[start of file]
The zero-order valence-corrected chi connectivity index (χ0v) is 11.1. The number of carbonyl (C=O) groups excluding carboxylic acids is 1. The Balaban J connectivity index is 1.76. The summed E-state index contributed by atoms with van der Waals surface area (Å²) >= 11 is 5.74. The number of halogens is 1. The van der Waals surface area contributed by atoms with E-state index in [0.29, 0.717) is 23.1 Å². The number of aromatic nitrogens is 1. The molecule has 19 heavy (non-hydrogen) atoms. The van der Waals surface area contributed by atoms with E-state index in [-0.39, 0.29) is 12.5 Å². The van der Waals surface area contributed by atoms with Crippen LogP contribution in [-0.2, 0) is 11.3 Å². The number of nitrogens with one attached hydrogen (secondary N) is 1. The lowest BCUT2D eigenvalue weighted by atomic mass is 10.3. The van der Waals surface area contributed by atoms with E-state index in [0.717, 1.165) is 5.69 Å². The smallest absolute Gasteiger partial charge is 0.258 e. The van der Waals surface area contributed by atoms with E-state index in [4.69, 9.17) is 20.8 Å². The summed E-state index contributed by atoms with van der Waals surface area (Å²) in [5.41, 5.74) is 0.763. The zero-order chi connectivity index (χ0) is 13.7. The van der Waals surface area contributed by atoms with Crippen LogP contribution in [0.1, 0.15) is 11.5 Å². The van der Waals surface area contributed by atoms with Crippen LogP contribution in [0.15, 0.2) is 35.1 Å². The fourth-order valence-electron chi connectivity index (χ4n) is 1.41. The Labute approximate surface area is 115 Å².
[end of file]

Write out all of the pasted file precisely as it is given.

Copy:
The zero-order valence-corrected chi connectivity index (χ0v) is 11.1. The number of carbonyl (C=O) groups excluding carboxylic acids is 1. The Balaban J connectivity index is 1.76. The summed E-state index contributed by atoms with van der Waals surface area (Å²) >= 11 is 5.74. The number of halogens is 1. The van der Waals surface area contributed by atoms with E-state index in [0.29, 0.717) is 23.1 Å². The number of aromatic nitrogens is 1. The molecule has 19 heavy (non-hydrogen) atoms. The van der Waals surface area contributed by atoms with E-state index in [-0.39, 0.29) is 12.5 Å². The van der Waals surface area contributed by atoms with Crippen LogP contribution in [-0.2, 0) is 11.3 Å². The number of nitrogens with one attached hydrogen (secondary N) is 1. The lowest BCUT2D eigenvalue weighted by atomic mass is 10.3. The van der Waals surface area contributed by atoms with E-state index in [0.717, 1.165) is 5.69 Å². The smallest absolute Gasteiger partial charge is 0.258 e. The van der Waals surface area contributed by atoms with E-state index in [4.69, 9.17) is 20.8 Å². The summed E-state index contributed by atoms with van der Waals surface area (Å²) in [5.41, 5.74) is 0.763. The zero-order chi connectivity index (χ0) is 13.7. The van der Waals surface area contributed by atoms with Crippen LogP contribution in [0.1, 0.15) is 11.5 Å². The van der Waals surface area contributed by atoms with Crippen LogP contribution in [0.15, 0.2) is 35.1 Å². The fourth-order valence-electron chi connectivity index (χ4n) is 1.41. The Labute approximate surface area is 115 Å².